The Action Plan covers a wide range of issues; however, the increasingly vicious attacks on religious minorities, particularly in the Middle East, are a cause for serious concern. Members of minority religious communities, including those of Christian, Muslim and Baha’i faith, have been subjected to appalling levels of violence, discrimination, and harassment.
Ireland has been vocal in this regard, and pressed for the inclusion of a specific action on the freedom of religion or belief, which is reflected in the Action Plan.

I am also particularly concerned with the increasing attacks on civil society in several countries and the parallel harassment of human rights defenders. Ireland worked within the EU to ensure that these concerns were included in the Action Plan.

EU-ACP Relations
The EU has commenced consideration on a possible successor framework to the Cotonou Partnership Agreement which covers the EU’s relationship with the African Caribbean and Pacific group of countries.

Given the focus of our aid programme, Ireland attaches great importance to our relationship with the African Caribbean and Pacific countries. Eight out of nine of our programme countries are in sub-Saharan Africa where poverty remains most persistent. The EDF, which allocates over 90% of its funding to programmes in Africa, complements our aid focus.

I believe that the upcoming expiration of the agreement in 2020 provides an excellent opportunity to take a close look at the ACP-EU partnership and to assess whether the Cotonou framework is still the most appropriate model for the EU’s engagement with the African, Caribbean and Pacific group of countries.

In this context, we must be open to all ideas, taking into account the recently agreed 2030 Agenda which, given its universal nature, provides a new approach for a strategic and equal partnership with the ACP countries.

The Council meeting in October stressed the need to keep an open mind at this stage of the process. A Staff Working Document is expected by spring 2016 and this will serve as a basis for further discussions both in Council and with ACP partners.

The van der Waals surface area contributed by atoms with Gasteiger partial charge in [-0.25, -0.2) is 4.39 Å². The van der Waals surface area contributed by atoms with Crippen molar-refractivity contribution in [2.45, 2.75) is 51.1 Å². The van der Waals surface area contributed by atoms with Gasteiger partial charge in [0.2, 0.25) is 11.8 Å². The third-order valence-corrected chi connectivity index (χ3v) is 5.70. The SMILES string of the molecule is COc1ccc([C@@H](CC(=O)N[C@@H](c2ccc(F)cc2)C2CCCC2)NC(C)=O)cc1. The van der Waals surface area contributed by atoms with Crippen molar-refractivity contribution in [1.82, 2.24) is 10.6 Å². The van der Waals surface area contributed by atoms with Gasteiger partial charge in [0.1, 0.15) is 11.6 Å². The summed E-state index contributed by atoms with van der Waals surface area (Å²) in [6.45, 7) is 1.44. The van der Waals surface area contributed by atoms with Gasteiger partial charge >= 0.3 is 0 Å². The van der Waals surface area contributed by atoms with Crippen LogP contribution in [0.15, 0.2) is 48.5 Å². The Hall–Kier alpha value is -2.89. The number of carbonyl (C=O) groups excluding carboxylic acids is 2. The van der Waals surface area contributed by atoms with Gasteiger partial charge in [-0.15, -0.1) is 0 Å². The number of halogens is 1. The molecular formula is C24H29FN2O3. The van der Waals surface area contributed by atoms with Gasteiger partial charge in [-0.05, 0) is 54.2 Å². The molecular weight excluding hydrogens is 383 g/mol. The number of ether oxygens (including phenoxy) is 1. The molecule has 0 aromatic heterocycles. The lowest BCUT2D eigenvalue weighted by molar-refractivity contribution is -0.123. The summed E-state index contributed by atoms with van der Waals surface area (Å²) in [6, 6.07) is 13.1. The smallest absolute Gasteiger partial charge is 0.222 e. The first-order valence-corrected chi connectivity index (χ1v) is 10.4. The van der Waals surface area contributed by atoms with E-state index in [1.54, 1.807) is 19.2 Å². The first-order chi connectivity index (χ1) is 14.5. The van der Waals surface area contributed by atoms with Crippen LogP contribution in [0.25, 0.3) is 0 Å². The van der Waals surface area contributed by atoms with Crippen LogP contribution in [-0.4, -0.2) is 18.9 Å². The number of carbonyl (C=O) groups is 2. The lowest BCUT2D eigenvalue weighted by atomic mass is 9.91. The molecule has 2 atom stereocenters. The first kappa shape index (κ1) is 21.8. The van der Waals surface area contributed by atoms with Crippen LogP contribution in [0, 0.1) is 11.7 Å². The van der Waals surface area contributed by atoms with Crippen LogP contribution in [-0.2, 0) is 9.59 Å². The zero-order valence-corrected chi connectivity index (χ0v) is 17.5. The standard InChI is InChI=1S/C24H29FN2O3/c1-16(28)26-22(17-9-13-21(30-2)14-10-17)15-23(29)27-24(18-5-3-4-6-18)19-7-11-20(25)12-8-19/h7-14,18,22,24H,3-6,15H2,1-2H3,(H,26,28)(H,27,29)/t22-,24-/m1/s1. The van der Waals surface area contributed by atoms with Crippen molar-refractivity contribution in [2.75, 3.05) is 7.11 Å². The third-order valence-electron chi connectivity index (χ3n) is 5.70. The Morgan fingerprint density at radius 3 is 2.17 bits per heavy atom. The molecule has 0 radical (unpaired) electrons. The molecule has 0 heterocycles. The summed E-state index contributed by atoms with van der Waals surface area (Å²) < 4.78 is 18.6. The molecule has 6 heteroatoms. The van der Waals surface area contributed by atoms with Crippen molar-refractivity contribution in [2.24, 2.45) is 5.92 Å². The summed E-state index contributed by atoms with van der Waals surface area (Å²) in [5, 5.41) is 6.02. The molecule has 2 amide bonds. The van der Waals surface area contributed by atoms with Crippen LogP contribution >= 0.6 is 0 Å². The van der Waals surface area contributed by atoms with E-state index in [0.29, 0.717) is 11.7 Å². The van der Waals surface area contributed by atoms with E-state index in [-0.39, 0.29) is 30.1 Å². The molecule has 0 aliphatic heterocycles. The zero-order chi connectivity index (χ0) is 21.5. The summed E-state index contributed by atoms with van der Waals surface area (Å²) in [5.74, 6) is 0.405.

Ireland looks forward to constructive negotiations which will benefit all partners in the strengthening and evolution of our relationship post-Cotonou so that we can find the most appropriate and effective way to deal with the common challenges and opportunities ahead.

Chairman, Members of the Committee,

I would like now to turn to the upcoming December Council meeting. The agenda for this meeting is not yet confirmed; however, the High Representative has indicated that the Middle East Peace Process, Libya, Iraq and the Eastern Partnership may feature.

Eastern Partnership
The Eastern Partnership (EaP) was due to be discussed at the November Foreign Affairs Council (FAC), when the HRVP was expected to report on her recent trips to Ukraine and Georgia and discuss the situation in Moldova.

Ministers were also expected to discuss broader developments in the EaP region, particularly in light of commitments made at the Riga Summit. Due to a full agenda, however, particularly following the terrorist attacks in Paris on 13 November, this discussion was postponed until the December FAC.

In relation to Ukraine, the security situation in the east of the country has greatly improved in recent weeks with a significant reduction in violence since a new ceasefire was agreed on 1 September. The position remains fragile however, and I am concerned at reports of an increase in incidents along the contact line over the last two weeks.

I commend the OSCE Special Monitoring Mission for its impartial reporting on the ceasefire and pull back of weapons, as well as the role it plays in facilitating the restoration of vital infrastructure, prisoner exchanges and demining operations.

The respite in violence has provided a platform for progress on the political track. While this progress is welcome, we cannot lose sight of the fact that key elements of the Minsk Agreements remain to be addressed. These include the withdrawal of all foreign troops and equipment from eastern Ukraine and the restoration of Ukrainian control of its border with Russia.

For this reason, it is vital that the positive momentum that we have seen in recent weeks is maintained and that work to implement the remaining parts of the Minsk Agreements is treated as a priority by all involved.

The discussion will provide Ministers with an opportunity to assess the implementation of Ukraine’s national reform programme. I visited Kyiv in July and at meetings with Foreign Minister Klimkin and others in Government and Parliament I was greatly impressed by Ukraine’s resolve to address the many challenges the country faces and its determination to offer a better future for its citizens.

I underlined the importance of continuing on the reform path and assured those whom I met of the EU’s and Ireland’s continued support for their transformation efforts.

Chairman, Members of the Committee,

Thank you for your time and your patience in allowing me to review what I think you will agree has been a very varied and diverse agenda which the Foreign Affairs Council has faced over recent months.

I would be happy to address any questions that you may have and look forward to hearing your own perspectives on these issues and others which you might wish to raise.